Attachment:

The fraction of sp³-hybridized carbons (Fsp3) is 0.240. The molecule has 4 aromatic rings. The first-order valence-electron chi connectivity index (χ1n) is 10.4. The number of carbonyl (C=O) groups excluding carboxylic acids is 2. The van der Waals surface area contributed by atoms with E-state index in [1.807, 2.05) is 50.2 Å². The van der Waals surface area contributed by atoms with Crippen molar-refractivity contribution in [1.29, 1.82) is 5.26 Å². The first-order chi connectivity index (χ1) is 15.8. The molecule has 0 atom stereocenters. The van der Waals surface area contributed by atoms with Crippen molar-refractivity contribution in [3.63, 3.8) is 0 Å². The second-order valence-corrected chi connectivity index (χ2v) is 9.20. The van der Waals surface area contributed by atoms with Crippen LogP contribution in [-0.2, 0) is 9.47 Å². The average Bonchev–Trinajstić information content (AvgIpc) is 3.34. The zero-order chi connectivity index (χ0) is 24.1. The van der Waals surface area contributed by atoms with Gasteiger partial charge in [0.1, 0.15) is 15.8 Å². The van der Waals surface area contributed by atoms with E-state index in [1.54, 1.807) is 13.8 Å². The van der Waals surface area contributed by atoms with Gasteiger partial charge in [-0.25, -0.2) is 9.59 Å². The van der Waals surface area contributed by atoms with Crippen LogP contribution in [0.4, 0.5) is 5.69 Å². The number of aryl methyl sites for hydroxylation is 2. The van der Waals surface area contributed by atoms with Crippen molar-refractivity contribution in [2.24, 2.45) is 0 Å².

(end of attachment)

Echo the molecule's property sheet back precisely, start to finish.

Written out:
The fraction of sp³-hybridized carbons (Fsp3) is 0.240. The molecule has 4 aromatic rings. The first-order valence-electron chi connectivity index (χ1n) is 10.4. The number of carbonyl (C=O) groups excluding carboxylic acids is 2. The van der Waals surface area contributed by atoms with E-state index in [1.807, 2.05) is 50.2 Å². The van der Waals surface area contributed by atoms with Crippen molar-refractivity contribution in [1.29, 1.82) is 5.26 Å². The first-order chi connectivity index (χ1) is 15.8. The molecule has 0 atom stereocenters. The van der Waals surface area contributed by atoms with Crippen molar-refractivity contribution in [3.63, 3.8) is 0 Å². The second-order valence-corrected chi connectivity index (χ2v) is 9.20. The van der Waals surface area contributed by atoms with Crippen LogP contribution in [-0.2, 0) is 9.47 Å². The average Bonchev–Trinajstić information content (AvgIpc) is 3.34. The zero-order chi connectivity index (χ0) is 24.1. The van der Waals surface area contributed by atoms with Gasteiger partial charge in [0.1, 0.15) is 15.8 Å². The van der Waals surface area contributed by atoms with E-state index in [1.54, 1.807) is 13.8 Å². The van der Waals surface area contributed by atoms with Gasteiger partial charge in [-0.25, -0.2) is 9.59 Å². The van der Waals surface area contributed by atoms with Crippen LogP contribution in [0.4, 0.5) is 5.69 Å². The number of aryl methyl sites for hydroxylation is 2. The van der Waals surface area contributed by atoms with Crippen molar-refractivity contribution in [2.24, 2.45) is 0 Å².